Does mining dictate society and its progress; or does society & progress dictate mining?
Consider Swaziland. We have archeological evidence of mining in Swaziland 40,000 years ago. They mined hematite, presumably to paint their faces red and make them more fearsome in warfare. In spite of the Zulus, Chaka, and British incursions into that part of Africa, they remained independent.
Today the king of Swaziland has 40 wives, and each year eligible maidens vie to become his new wife of the year. Is this the outcome of 40,000 years of mining? Think Bomvu Ridge. I got a master thesis on that mine. The king got 40 wives and an active sex life—not to mention lots of offspring.
By comparison, the Bushmen, the San, who had no metals, got pushed to the desert by the Xhosas who now kind of rule South Africa as the ANC.
The Bafokeng are rich off platinum. But the Sotho and ANC lust after the riches. The Bafokeng kill and are counter-killed in the ugly fight that affects investment in platinum mining stocks.
Is all this death and destruction, all this displacement of peoples, and the harems of Swazi kings the result of mining?
On the basis of this cursory perspective of history, let us speculate on a future without mining or its products and the apparent benefits derived therefrom.
We could live like the Bushmen: dig roots from the ground and be pushed further into the desert by the Ladies Detective Agency in Botswana to clear the way for new diamond mines?
We could revert to a society like that described by Ann Rice in the Sleeping Beauty Trilogy. Primitive, sensuous, and to the benefit of the royalty who keep pleasure slaves. The preferred mode of transport is to be drawn in carriage by naked princes in bondage.
We could be like the Yamomoto in the forest, where most males die young in one-to-one combat against others set on breeding.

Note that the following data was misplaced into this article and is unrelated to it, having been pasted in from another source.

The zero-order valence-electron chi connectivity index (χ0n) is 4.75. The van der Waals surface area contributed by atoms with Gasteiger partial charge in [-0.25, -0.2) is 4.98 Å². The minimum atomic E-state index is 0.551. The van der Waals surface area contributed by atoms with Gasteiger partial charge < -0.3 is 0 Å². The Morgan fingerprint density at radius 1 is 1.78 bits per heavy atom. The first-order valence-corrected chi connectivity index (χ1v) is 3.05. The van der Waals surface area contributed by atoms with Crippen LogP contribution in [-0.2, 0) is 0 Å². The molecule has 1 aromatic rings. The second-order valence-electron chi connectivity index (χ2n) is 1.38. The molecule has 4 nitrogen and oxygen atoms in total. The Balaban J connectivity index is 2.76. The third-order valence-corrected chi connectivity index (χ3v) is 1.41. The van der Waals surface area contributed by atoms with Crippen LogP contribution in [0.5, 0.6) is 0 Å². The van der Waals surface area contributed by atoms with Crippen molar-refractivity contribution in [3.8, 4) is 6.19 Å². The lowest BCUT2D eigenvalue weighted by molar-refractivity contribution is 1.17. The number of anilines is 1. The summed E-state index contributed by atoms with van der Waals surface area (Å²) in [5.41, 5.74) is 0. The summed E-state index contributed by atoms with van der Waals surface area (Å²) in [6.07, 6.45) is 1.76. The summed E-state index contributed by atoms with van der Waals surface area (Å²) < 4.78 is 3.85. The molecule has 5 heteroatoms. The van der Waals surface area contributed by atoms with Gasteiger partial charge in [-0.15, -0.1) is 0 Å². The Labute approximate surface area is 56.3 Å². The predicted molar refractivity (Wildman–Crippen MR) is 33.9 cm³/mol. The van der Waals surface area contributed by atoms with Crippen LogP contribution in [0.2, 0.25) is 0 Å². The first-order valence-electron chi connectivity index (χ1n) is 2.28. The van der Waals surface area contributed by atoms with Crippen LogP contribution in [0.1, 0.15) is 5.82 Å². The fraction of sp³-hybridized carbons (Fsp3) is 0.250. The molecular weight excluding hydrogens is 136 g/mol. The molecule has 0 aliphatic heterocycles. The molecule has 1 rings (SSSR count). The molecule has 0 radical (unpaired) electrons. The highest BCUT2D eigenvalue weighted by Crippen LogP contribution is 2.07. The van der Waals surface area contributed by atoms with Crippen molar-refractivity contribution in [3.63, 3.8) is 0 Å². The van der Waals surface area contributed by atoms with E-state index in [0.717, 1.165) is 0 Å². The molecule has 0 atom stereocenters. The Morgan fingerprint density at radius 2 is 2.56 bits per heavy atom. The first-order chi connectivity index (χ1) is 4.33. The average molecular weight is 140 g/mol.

We could emulate the Anasazi and live in caves in the south, paying homage to the priests at Chaco Canyon. Meanwhile living off pumpkins grown in soil covered with rocks to capture precious water. Or build hilltop communities like Pueblo Benito. They were cannibalized by intruders from the south. But they survived until today and you can still visit the area and decide if you would like to emulate them.
Or you could build a non-historical history on the myth of being one-with-the-land. And subsist off salmon of the fall, and deference to totem poles. And deny the slavery and deprivation that was endemic. Romantic but not sustainable.
Why do our academics not examine the non-sustainability of this way of living? My answer: maybe they are the industy priests who grow comfortable in support of the ruling order.
My take on all this is that of a blogger: as normal humans we are greedy, bent on lust, desirous off offspring, and just trying to survive in adverse circumstances. The challlenge is to mine to the utilitarian benefit and avoid those golden age societies subsisting in primitive conditions—where life can be nasty, brutish, and short.